Tunisia’s central bank maintains key rate on hold at 4.5% on subdued economic growth

By bne IntelliNews March 27, 2014

Tunisia's central bank (CBT) left the benchmark interest rate unchanged at 4.5%, underscoring a mild economic recovery seen in the first two months of the year. The CBT, however, underscored that economic growth remains below expectations, revising downwards its GDP growth for 2014 to 2.8% from the previous 3.5%. The downward revision is due to lower expectations concerning the manufacturing and trade sectors.

The central bank warned that the current macro-economic indicators remain below the government’s aspirations for economic development and job creation.

As to inflation, the CBT underscored that inflationary pressures have mildly eased in February when CPI inflation cooled to 5.5% y/y from 5.8% the month before due to lower fresh produce costs. The core CPI inflation also retreated to 6.2% y/y in February from 6.3% the previous month, the CBT noted.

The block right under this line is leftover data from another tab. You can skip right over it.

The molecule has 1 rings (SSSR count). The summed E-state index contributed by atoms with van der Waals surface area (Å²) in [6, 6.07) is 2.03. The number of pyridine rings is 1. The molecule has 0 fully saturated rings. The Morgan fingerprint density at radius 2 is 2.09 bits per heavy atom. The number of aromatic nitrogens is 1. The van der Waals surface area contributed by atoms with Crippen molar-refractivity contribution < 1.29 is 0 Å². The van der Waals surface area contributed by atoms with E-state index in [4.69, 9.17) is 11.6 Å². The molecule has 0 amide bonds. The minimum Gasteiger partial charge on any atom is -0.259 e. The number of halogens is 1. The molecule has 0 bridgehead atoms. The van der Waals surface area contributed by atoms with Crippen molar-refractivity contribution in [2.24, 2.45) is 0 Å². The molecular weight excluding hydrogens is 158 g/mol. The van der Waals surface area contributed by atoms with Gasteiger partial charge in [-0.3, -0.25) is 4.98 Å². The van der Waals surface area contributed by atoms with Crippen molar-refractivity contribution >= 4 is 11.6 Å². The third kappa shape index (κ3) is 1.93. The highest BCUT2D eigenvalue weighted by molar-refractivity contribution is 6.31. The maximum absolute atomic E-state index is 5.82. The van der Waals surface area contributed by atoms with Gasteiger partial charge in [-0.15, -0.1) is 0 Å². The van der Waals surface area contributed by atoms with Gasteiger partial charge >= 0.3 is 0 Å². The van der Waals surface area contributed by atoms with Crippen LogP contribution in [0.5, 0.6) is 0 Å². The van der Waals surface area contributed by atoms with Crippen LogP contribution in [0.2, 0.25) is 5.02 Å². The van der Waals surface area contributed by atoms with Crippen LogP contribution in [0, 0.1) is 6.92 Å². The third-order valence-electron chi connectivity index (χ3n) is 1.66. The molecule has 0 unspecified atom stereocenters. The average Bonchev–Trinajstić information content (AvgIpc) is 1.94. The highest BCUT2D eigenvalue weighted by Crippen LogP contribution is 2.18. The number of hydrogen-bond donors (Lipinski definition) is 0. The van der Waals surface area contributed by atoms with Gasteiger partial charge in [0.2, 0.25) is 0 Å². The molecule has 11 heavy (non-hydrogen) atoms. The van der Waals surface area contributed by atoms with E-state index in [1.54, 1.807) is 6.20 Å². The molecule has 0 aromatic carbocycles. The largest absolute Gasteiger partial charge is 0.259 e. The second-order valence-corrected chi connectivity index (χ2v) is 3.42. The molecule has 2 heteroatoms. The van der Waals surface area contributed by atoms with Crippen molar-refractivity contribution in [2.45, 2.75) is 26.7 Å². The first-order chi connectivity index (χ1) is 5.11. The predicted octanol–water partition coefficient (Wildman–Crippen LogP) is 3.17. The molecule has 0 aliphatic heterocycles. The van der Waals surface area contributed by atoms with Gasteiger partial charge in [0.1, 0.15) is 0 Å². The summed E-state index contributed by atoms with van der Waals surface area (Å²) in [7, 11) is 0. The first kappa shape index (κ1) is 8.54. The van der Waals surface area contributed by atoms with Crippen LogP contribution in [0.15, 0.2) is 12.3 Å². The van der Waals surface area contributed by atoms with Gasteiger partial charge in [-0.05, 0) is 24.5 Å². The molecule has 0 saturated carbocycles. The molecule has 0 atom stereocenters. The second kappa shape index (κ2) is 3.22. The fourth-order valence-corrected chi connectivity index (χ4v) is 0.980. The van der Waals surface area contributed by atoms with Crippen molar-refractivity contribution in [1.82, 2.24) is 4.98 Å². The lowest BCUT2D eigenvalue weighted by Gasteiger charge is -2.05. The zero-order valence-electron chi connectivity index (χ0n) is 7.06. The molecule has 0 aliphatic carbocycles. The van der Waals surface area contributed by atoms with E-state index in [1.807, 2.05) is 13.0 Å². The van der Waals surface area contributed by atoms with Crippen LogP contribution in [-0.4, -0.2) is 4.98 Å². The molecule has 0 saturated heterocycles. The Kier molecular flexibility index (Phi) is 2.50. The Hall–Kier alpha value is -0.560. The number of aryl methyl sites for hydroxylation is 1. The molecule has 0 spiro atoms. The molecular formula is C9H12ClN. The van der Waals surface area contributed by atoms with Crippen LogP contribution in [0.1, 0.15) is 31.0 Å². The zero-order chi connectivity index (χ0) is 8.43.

Tunisia’s external position has also weakened so far in 2014 as the current account deficit widened to 1.5% of GDP in January-February from 1.2% of GDP a year earlier. This was due to the widening foreign trade gap.

FX reserves, however, remained strong totalling TND 11.475bn as of March 25, covering 105 days of imports, the CBT estimated.

The Tunisian dinar has appreciated by 4.2% and 3.8% against the USD and the EUR so far in 2014 up to March 25, the central bank said. In 2013, the dinar depreciated by 9.7% against the EUR and 5.8% against the USD.

The central bank also noted the rising liquidity needs of the banking sector in March with the inter-bank interest rates inching up to 4.72% in March from 4.68% in the month before.

Related Articles

Trump warns US pullout from "horrible" Iran nuclear deal might still be ahead

US President Donald Trump on October 16 warned that the termination of the Iran nuclear deal is still a clear possibility even though he ... more

Pentagon chief suggests staying in Iran nuclear deal is in US interests

US Defence Secretary Jim Mattis on October 3 told the Senate Armed Services Committee that it currently appears to be in the strategic interest of Washington to remain in the Iran nuclear deal. ... more

Iran will in six years accept stricter nuclear inspections if US behaves, says foreign minister

Iran’s foreign minister has said the country is willing to formally accept a tougher nuclear inspection regime in six years. However, Mohammad Javad Zarif continued to rule out any renegotiation of ... more

Dismiss